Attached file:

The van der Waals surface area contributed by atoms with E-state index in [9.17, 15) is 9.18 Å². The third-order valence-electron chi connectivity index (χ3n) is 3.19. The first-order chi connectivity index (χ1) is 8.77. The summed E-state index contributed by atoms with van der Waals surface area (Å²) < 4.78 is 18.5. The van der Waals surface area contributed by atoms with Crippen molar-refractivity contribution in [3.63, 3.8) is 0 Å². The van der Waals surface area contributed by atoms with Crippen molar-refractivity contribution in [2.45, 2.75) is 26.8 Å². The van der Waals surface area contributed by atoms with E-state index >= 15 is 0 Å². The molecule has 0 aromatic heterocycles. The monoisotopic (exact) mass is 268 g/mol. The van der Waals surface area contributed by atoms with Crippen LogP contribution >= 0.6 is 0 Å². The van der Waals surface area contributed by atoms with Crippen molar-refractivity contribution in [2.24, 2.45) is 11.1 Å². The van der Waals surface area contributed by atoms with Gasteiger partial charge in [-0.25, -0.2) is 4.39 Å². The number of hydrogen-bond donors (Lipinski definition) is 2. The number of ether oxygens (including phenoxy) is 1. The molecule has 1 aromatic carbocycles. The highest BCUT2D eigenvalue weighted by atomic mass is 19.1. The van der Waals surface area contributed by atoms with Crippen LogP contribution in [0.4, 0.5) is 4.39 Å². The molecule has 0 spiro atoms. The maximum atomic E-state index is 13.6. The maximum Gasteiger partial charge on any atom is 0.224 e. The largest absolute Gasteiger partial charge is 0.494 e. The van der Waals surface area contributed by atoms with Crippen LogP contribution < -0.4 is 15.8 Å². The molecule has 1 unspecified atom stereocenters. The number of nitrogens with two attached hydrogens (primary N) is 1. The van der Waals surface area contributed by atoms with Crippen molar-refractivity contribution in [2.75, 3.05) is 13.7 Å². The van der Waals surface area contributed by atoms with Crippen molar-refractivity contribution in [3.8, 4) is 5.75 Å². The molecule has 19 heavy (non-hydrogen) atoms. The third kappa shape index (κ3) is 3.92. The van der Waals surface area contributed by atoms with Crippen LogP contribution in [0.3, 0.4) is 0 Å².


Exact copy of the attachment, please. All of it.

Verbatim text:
The van der Waals surface area contributed by atoms with E-state index in [9.17, 15) is 9.18 Å². The third-order valence-electron chi connectivity index (χ3n) is 3.19. The first-order chi connectivity index (χ1) is 8.77. The summed E-state index contributed by atoms with van der Waals surface area (Å²) < 4.78 is 18.5. The van der Waals surface area contributed by atoms with Crippen molar-refractivity contribution in [3.63, 3.8) is 0 Å². The van der Waals surface area contributed by atoms with Crippen molar-refractivity contribution in [2.45, 2.75) is 26.8 Å². The van der Waals surface area contributed by atoms with E-state index >= 15 is 0 Å². The molecule has 0 aromatic heterocycles. The monoisotopic (exact) mass is 268 g/mol. The van der Waals surface area contributed by atoms with Crippen LogP contribution >= 0.6 is 0 Å². The van der Waals surface area contributed by atoms with Crippen molar-refractivity contribution in [2.24, 2.45) is 11.1 Å². The van der Waals surface area contributed by atoms with Gasteiger partial charge in [-0.25, -0.2) is 4.39 Å². The number of hydrogen-bond donors (Lipinski definition) is 2. The number of ether oxygens (including phenoxy) is 1. The molecule has 1 aromatic carbocycles. The highest BCUT2D eigenvalue weighted by atomic mass is 19.1. The van der Waals surface area contributed by atoms with Crippen LogP contribution in [0.4, 0.5) is 4.39 Å². The molecule has 0 spiro atoms. The maximum atomic E-state index is 13.6. The maximum Gasteiger partial charge on any atom is 0.224 e. The largest absolute Gasteiger partial charge is 0.494 e. The van der Waals surface area contributed by atoms with Crippen LogP contribution < -0.4 is 15.8 Å². The molecule has 1 unspecified atom stereocenters. The number of nitrogens with two attached hydrogens (primary N) is 1. The van der Waals surface area contributed by atoms with Crippen molar-refractivity contribution in [2.75, 3.05) is 13.7 Å². The van der Waals surface area contributed by atoms with Crippen molar-refractivity contribution in [3.8, 4) is 5.75 Å². The molecule has 19 heavy (non-hydrogen) atoms. The third kappa shape index (κ3) is 3.92. The van der Waals surface area contributed by atoms with Crippen LogP contribution in [0.3, 0.4) is 0 Å².